Up to €1,200 per annum

Terms for UK Residents After Brexit

UK residents have the right to buy properties on the island under the following conditions:

  • One individual is allowed to get only one property

  • It can be a house, apartment, plot of land or building site

  • Its size shouldn't exceed 4,014 sq. m.

The Council of Ministers should issue permission for you to finalize the purchase. In most cases, buyers get it without a hitch. Some lucky UK citizens even manage to get permission for getting a second property but that would be an exception.

Compared to EU residents, people from the UK might struggle to find lucrative mortgage options. Besides, they will be allowed to stay on the island no more than 3 months out of each 6 months. If they want to live here longer, it's mandatory to get a visa.

Pitfalls and Advice on Avoiding Them

In general, the local real estate market is safe and the construction quality is very decent. However, it's essential to ask yourself these questions:

  • Can the real estate agency that you rely on boast an impeccable reputation? How long has it been around?

  • Is the developer reputable enough? Have you seen the previous properties that it delivered? Did you like them?

  • How will the property that you invest in be maintained?

  • Are your lawyer and other advisors independent? Or are they related to the developer?

Double-check whether the developer took a mortgage on the property or land that you're planning to buy. If yes, you might lose your purchase if the developer goes bankrupt. Bankruptcies don't take place too often — but you should be aware of this hazard.

The risks of buying properties in North Cyprus were described in the corresponding passage of this article.

A major pitfall is related to renting out properties. Only residents are allowed to rent their houses or apartments to tourists for a short term. Non-residents can sign rental contracts only with local residents and only for the long term. When the Council of Ministers will give you permission for buying real estate, this condition will be mentioned there.

The notion of a short-term rental might seem a bit absurd to foreigners because the shortest allowed duration is 30 days. Contracts that are signed for 29 or fewer days can be used exclusively for non-commercial purposes. Maybe, the situation will change soon. Legal experts have been long insisting on the necessity to update the old law. To stay aware of the progress, follow the news of the Cyprus Tourism Organisation.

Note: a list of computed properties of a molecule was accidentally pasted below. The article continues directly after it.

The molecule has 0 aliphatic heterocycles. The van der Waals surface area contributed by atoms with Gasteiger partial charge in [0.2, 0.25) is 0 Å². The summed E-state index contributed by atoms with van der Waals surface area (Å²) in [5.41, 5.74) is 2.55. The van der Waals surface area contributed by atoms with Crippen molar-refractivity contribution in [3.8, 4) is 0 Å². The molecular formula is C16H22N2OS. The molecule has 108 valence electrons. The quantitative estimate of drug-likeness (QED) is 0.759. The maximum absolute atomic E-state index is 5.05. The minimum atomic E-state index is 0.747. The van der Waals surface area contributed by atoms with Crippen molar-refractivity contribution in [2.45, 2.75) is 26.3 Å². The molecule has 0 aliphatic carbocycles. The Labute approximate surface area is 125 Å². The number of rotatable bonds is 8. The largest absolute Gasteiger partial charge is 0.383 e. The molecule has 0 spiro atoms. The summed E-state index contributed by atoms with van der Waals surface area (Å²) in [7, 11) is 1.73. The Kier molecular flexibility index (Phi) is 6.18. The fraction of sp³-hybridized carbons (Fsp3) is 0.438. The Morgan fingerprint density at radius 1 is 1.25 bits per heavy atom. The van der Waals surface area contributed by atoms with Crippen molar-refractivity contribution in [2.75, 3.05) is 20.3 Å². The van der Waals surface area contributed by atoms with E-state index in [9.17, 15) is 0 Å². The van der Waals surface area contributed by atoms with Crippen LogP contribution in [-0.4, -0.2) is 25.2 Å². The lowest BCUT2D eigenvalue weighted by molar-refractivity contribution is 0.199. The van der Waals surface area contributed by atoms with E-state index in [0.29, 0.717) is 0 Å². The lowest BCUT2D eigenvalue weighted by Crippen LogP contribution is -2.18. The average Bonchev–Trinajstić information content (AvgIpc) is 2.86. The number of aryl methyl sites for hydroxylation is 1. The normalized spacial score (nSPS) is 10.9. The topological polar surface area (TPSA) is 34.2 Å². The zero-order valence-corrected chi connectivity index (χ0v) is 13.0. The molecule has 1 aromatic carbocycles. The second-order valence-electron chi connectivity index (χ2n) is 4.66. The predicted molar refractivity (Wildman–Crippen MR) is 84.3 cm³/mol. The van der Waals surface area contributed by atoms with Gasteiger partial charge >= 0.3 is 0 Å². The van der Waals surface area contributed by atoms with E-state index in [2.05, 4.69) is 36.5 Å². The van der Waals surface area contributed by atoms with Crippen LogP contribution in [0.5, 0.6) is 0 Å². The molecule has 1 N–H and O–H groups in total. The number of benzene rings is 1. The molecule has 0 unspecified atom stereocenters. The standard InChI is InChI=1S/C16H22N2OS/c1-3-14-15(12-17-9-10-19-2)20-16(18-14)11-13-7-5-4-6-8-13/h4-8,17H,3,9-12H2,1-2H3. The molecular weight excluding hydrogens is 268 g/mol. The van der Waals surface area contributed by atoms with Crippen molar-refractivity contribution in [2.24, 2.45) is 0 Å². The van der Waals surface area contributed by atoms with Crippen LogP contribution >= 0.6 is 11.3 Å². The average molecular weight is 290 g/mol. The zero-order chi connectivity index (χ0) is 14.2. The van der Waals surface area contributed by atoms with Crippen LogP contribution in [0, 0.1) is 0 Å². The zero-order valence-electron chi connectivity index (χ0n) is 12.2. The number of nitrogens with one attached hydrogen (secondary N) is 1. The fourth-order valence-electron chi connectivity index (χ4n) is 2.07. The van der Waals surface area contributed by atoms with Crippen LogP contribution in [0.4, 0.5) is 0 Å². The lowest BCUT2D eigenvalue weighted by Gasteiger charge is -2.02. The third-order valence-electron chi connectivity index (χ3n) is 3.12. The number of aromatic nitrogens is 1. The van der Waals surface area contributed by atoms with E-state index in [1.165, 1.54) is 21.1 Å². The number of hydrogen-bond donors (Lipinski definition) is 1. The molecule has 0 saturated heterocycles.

Nearly 20% of Cypriots rent accommodation instead of buying it. After becoming a local resident, you'll be able to make money by renting out your property to other residents.

Please hire an experienced consultant before signing any lease contracts. There are too many details in local laws that foreigners don't know about. For instance, open-ended leases are illegal. Two witnesses are required for signing a tenancy of longer than one year.


Be ready for the following expenses when buying a property in South Cyprus:

Sales agent's fees

From 2% to 5% of the sales price, usually split evenly between the buyer and seller

Transfer fees

From 3% to 8% (the more expensive the property, the higher the percentage)

Stamp duty

From 0.15% to 0.2% of the property's price but no more than €20,000



Legal fee

Up to 1%

Property tax


Inheritance tax


Municipality taxes


Capital gains tax (after you decide to sell your property)

20% of the property's price

Don't forget to factor in the services of lawyers, consultants and other assistants.


The set of documents that you should be ready to prepare typically includes:

  • Cadastral survey plan

  • Copy of title deed of the property that you purchase

  • Copy of the land registry plan

  • Copy of the building permit

  • Stamped copy of the buying agreement

  • Plan of the property

  • Document that specifies the area of the property

  • Proof of your paying capacity

  • Copy of your and your spouse's passports

  • Copy of the certificate of marriage

  • Application form

The papers are accepted in Greek or English.

If you're buying property in Cyprus in your company's name, be ready to provide the basic information about it, such as the address where it's registered, the names of its directors and shareholders and a copy of the memorandum and articles of association.

How to Obtain Cyprus Residency by Buying Property

To be able to apply for residency, make sure the property you invest in costs €300,000 or more and has never had any other owner except for the company that built it.

It doesn't matter whether it's commercial or residential. Feel free to purchase one property that costs €300,000 or several smaller ones that cost €300,000 in total.

It's ok if you buy real estate not in your name but in the name of the business that you run. It's important that the company should be registered in your name or your spouse's name and doesn't have any other shareholders except you two.

You'll be granted a residence permit within two months after the purchase. It will include not only you but your family members:

  • Spouse

  • Parents if they depend on you financially

  • Kids aged younger than 25

If you lack a spouse and kids at the moment of getting the permit, you'll be able to pass the residency to them later.

Guides to buying real estate in other countries: